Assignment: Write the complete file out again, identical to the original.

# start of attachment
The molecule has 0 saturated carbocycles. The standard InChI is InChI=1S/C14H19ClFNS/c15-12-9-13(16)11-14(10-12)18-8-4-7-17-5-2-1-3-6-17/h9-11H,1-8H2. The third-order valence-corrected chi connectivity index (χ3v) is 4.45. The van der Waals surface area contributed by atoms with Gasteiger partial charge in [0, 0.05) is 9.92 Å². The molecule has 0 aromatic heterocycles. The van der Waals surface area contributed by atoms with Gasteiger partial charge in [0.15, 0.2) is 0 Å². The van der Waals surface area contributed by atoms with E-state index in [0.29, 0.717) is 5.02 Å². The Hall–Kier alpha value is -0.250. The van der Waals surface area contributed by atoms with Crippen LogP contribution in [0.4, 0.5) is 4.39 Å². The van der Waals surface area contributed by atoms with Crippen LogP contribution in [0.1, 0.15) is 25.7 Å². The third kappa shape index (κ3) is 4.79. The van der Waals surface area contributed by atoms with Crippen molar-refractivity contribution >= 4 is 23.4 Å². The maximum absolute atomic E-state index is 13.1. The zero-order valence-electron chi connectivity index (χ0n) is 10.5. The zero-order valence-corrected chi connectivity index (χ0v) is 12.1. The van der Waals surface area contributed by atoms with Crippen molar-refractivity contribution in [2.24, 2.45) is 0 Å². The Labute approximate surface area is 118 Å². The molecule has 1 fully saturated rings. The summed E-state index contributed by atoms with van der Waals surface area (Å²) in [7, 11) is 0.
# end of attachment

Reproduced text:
The molecule has 0 saturated carbocycles. The standard InChI is InChI=1S/C14H19ClFNS/c15-12-9-13(16)11-14(10-12)18-8-4-7-17-5-2-1-3-6-17/h9-11H,1-8H2. The third-order valence-corrected chi connectivity index (χ3v) is 4.45. The van der Waals surface area contributed by atoms with Gasteiger partial charge in [0, 0.05) is 9.92 Å². The molecule has 0 aromatic heterocycles. The van der Waals surface area contributed by atoms with Gasteiger partial charge in [0.15, 0.2) is 0 Å². The van der Waals surface area contributed by atoms with E-state index in [0.29, 0.717) is 5.02 Å². The Hall–Kier alpha value is -0.250. The van der Waals surface area contributed by atoms with Crippen LogP contribution in [0.4, 0.5) is 4.39 Å². The van der Waals surface area contributed by atoms with Crippen LogP contribution in [0.1, 0.15) is 25.7 Å². The third kappa shape index (κ3) is 4.79. The van der Waals surface area contributed by atoms with Crippen molar-refractivity contribution >= 4 is 23.4 Å². The maximum absolute atomic E-state index is 13.1. The zero-order valence-electron chi connectivity index (χ0n) is 10.5. The zero-order valence-corrected chi connectivity index (χ0v) is 12.1. The van der Waals surface area contributed by atoms with Crippen molar-refractivity contribution in [2.24, 2.45) is 0 Å². The Labute approximate surface area is 118 Å². The molecule has 1 fully saturated rings. The summed E-state index contributed by atoms with van der Waals surface area (Å²) in [7, 11) is 0.